/ 9 August 2016

Caution, but also hope from financial industry after municipal elections

Cleaning up the environment is one way the DA intends to endear the residents of Nelson Mandela Bay.
Cleaning up the environment is one way the DA intends to endear the residents of Nelson Mandela Bay.

The dust has far from settled after the local government elections, as the serious business of solidifying leadership structures for municipalities gets underway.

The market welcomed the outcome, which has seen the erosion of support for the ruling ANC particularly in the major metros, with the rand strengthening against the dollar as the results were tallied.

But ratings agencies have already warned that although the weakening of the ANC reveals greater political competition, it may herald more populist policies by the governing party as it tries to restore support ahead of the 2019 national elections.

This again raises the spectre of credit ratings downgrades come December, should pressure mount for government to increase spending and deepen debt at national level.

The comments from Fitch and Moody’s prompted the national treasury to issue a statement on Tuesday, recommitting government to policy continuity.

“Government remains committed to implementing fiscal consolidation and returning public finances to a sustainable path while protecting core social and economic programmes,” director general Lungisa Fuzile said. He added that it was committed to its economic reform agenda, aimed at raising the level and inclusivity of economic growth.

The collaboration between business, labour and civil society to restore confidence in the economy would continue to grow Fuzile said, and this included amongst others, initiatives to reform state-owned entities and expand the independent power producer programme.

In a research report Moody’s said that the election results in key metro areas will likely put pressure on the ANC to raise expenditures on the national level as the 2019 elections neared.

“Specifically, rising social tensions linked to slowing growth and opportunities, as well as [Democratic Alliance] victories in local elections, may encourage the ANC to pressure the Treasury to break with its fiscal discipline,” the report said.

“It would be particularly damaging to the country’s future potential growth should the government succumb to pressures for higher current spending and sacrifice its infrastructure expansion program as a consequence of the ANC’s local election losses.”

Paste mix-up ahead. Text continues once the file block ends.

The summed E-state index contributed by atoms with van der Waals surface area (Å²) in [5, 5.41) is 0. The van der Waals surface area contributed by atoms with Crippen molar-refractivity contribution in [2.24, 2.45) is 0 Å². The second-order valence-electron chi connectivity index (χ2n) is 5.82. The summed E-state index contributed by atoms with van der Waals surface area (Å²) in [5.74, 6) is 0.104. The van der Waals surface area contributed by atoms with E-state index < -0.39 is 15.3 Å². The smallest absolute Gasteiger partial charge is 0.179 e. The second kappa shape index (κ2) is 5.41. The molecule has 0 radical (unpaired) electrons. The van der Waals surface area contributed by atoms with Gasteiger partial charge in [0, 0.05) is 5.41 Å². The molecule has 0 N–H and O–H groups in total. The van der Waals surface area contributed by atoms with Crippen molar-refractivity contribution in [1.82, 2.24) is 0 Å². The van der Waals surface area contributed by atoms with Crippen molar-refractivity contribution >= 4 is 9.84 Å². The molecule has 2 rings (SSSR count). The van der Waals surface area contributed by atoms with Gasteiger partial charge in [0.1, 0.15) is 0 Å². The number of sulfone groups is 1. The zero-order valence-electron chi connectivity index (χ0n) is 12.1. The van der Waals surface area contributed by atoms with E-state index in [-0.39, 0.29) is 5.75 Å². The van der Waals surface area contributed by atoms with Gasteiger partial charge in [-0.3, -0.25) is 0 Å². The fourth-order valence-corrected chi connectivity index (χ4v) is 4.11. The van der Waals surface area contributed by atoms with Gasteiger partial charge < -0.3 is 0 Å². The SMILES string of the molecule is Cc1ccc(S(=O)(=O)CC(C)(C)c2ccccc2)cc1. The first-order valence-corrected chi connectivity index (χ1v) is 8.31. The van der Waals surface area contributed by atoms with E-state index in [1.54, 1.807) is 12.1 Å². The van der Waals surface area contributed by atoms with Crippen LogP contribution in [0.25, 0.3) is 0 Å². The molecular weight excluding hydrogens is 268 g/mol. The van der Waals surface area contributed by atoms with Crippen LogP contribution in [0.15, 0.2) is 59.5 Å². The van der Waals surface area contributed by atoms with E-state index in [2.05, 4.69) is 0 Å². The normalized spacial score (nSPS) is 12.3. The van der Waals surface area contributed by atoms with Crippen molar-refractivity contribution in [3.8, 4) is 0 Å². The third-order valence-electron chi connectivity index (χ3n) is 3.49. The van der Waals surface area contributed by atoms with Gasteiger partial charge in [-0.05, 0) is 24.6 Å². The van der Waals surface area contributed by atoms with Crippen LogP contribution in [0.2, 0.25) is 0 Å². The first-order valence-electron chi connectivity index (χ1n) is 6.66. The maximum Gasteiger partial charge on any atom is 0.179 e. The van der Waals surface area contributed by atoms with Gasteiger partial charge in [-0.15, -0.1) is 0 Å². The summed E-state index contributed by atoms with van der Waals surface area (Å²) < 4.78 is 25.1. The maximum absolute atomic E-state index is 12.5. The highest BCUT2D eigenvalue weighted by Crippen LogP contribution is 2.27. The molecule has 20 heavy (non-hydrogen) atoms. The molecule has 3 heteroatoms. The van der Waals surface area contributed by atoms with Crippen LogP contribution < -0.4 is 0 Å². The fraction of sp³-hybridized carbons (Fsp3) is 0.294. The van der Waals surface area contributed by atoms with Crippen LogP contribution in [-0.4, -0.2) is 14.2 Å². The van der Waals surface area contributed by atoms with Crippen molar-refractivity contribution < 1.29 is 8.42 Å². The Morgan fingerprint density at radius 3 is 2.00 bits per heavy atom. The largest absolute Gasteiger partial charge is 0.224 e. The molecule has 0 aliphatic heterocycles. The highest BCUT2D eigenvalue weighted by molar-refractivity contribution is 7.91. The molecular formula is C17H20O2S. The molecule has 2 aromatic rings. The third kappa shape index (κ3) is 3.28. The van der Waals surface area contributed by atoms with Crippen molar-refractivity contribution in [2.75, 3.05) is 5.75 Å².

Fitch said in a statement that although municipalities have no role in macroeconomic policy-making, the blow to the ANC’s traditional predominance “could have an impact on policies, depending on the political repercussions and the conclusions that ANC leaders draw”.

“There is a risk that the ANC turns to more populist policies to address rising voter dissatisfaction with perceived insufficient improvements in living conditions since the end of Apartheid. This could include costly spending measures that could require breaching expenditure ceilings or redistributive regulatory policies that might undermine economic growth.”

On a practical level, managing the coalitions now needed to run some of the country’s most important metropolitan areas poses its own challenges, according to Ralph Mathekga, head of political economy at the Mapungubwe Institute for Strategic Reflection (Mistra).

Although the extent of the ANC’s weakening in metros – particularly the likes of Johannesburg and Tshwane – was a major shift, he said a period of greater uncertainty lay ahead as political parties negotiate and, then must sustain, coalition governments.

Although the private sector might welcome the weakening of the ANC’s dominance over South Africa’s democracy, “coalitions increased the burden of decision making”, Mathekga said.

“It delays decisions. It creates uncertainty. It’s actually very bad in a situation where local government is in such dire straits.”

It would be a challenge for politicians, who would have to “mature overnight” in order to compromise and negotiate with the interests of voters, rather than political party elites, in mind he said.

Apart from the Democratic Alliance’s record in the Western Cape, South Africa did not have a robust history of coalition governance Mathekga argued.

“[We] are going into a risky environment”.

Nevertheless in a press statement Maarten Ackerman, investment strategist at Citadel Advisory, called the election results “largely business friendly” judging by the performance of the currency on Friday.

The rand had reached R13,67 to the dollar said Ackerman, despite “bumper” US employment figures that came out on the same day, and boosted the greenback.

“A strong rand should provide inflation relief, reducing the likelihood of further interest rate hikes this year,” he said. “A further cut in the fuel price can be expected next month, after the generous cut in August, which will provide the consumer with urgently needed relief while also boosting sentiment.”

The currency appeared to sustain this buoyancy into the week, reaching around R13,44 on Tuesday afternoon according to Bloomberg.

While the economy was still weak, some green shoots were appearing, said Ackerman.

Since February government finances have been improving and the fiscal deficit was moving in the right direction, while better mining, manufacturing and trade statistics had been posted, he noted.

“While this won’t propel us into a high growth phase yet, the signs are certainly encouraging.”